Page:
Steve Heibein is the Artificial Intelligence (Ai) Lead for Hewlett Packard Enterprise. Before HPE, he served as CIO, CTO, or VP Engineering for 20 years at several tech and media companies. In these roles, he oversaw Ai, machine learning, and data analytics projects in the areas of life science, fraud prevention, natural language processing, identity theft, cybersecurity, and energy forecasting. Steve advises organizations on the use and deployment of Ai solutions and regularly presents about high-performance computing and artificial intelligence.

Industry Moderator/Co-Host: Bryan Bemley
Bryan Bemley is an IT security specialist with Accenture Federal Services (AFS) and CIO of Joint Educational Facilities (JEF), Inc. Since the age of four, Bryan has always been fascinated with technology, beginning his leap with learning and understand DOS. Since then, Bryan has immersed himself in many different areas in Computer Science and Information Technology including Artificial Life, High Performance Computing (HPC), Web and Graphic Design, Cloud Computing, and Cyber Security. Using his experience and love of research and technology, Bryan strives to teach and mentor anyone who has an interest in IT to increase their body of knowledge.

Summary: Exascale Day is 18 October 2020
Exascale Day is the day we celebrate people and organizations actively using supercomputing and computational science to change the world for the better.

WEBINAR: Since 1982, HP, HPE, and Joint Educational Facilities, Inc. (JEF) have been Industry mission-partners with National BDPA and the High Performance Computing (HPC) Community. In this webinar and advance planning briefing for Interns and Industry (APBi) series, we highlight “Artificial Intelligence” or “Ai” along with, HPE, our HPC Community, and achievements across Industry featuring BDPA and JEF collaborations and related success stories. Our question and answer (Q&A) segment is facilitated by Bryan Bemley (JEF.org) and Perry Carter (bdpatoday.com).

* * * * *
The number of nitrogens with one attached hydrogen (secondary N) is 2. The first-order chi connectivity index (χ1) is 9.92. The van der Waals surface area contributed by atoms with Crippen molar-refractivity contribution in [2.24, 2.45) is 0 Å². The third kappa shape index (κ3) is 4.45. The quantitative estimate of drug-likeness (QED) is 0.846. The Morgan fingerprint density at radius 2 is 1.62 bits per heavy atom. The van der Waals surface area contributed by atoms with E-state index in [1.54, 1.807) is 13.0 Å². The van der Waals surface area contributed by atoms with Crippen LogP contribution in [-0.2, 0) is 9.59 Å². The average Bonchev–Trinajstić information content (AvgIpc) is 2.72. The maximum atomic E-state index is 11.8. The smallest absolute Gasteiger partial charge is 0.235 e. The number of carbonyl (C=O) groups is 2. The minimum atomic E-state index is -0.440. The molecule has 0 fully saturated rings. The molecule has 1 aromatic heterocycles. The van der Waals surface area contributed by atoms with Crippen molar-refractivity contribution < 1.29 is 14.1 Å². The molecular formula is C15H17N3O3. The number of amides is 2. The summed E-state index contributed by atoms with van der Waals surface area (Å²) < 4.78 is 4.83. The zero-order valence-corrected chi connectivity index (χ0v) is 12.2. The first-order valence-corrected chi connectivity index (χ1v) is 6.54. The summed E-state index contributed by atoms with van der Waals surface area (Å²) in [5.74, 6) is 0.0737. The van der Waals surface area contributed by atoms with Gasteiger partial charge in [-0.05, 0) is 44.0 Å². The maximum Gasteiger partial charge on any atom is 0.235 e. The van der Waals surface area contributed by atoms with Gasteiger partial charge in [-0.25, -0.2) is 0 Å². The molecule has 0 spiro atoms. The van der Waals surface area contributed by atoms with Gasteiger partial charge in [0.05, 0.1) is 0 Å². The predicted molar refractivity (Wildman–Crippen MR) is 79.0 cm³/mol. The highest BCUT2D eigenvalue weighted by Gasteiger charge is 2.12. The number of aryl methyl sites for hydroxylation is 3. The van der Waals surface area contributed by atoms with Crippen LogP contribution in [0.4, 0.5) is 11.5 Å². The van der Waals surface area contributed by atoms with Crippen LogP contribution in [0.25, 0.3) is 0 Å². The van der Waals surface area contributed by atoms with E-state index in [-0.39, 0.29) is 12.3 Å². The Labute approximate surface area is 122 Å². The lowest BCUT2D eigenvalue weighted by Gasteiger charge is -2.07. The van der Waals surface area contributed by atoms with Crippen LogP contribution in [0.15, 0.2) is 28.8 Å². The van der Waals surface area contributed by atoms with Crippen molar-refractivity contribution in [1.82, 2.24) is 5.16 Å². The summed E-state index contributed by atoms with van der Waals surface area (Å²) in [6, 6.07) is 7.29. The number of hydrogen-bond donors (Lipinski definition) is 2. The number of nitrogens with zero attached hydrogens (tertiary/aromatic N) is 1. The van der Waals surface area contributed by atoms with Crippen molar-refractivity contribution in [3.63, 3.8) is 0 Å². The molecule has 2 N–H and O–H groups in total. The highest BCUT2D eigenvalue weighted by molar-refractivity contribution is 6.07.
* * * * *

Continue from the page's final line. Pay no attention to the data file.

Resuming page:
Up next with JEF and BDPA: Autonomous Operations: Ai and Compute at “The Edge” and “Edge-to-Core Analytics” (our next sessions featuring HPE are November 7th and 14th).

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Joint Educational Facilities, Inc. • High Performance Computing (HPC) in the Community • JEF.org

Judiciary Antitrust Subcommittee Investigation Reveals Digital Economy Highly Concentrated, Impacted By Monopoly Power

WASHINGTON—The House Judiciary Committee’s Antitrust Subcommittee released the findings of its more than 16-month long investigation into the state of competition in the digital economy, especially the challenges presented by the dominance of Apple, Amazon, Google, and Facebook and their business practices.

The report, entitled Investigation of Competition in the Digital Marketplace: Majority Staff Report and Recommendations, totals more than 400 pages, marking the culmination of an investigation that included seven congressional hearings, the production of nearly 1.3 million internal documents and communications, submissions from 38 antitrust experts, and interviews with more than 240 market participants, former employees of the investigated platforms, and other individuals. The full report may be downloaded by clicking here.

“As they exist today, Apple, Amazon, Google, and Facebook each possess significant market power over large swaths of our economy. In recent years, each company has expanded and exploited their power of the marketplace in anticompetitive ways,” said Judiciary Committee Chairman Jerrold Nadler (NY-10) and Antitrust Subcommittee Chairman David N. Cicilline (RI-01) in a joint statement. “Our investigation leaves no doubt that there is a clear and compelling need for Congress and the antitrust enforcement agencies to take action that restores competition, improves innovation, and safeguards our democracy. This Report outlines a roadmap for achieving that goal.”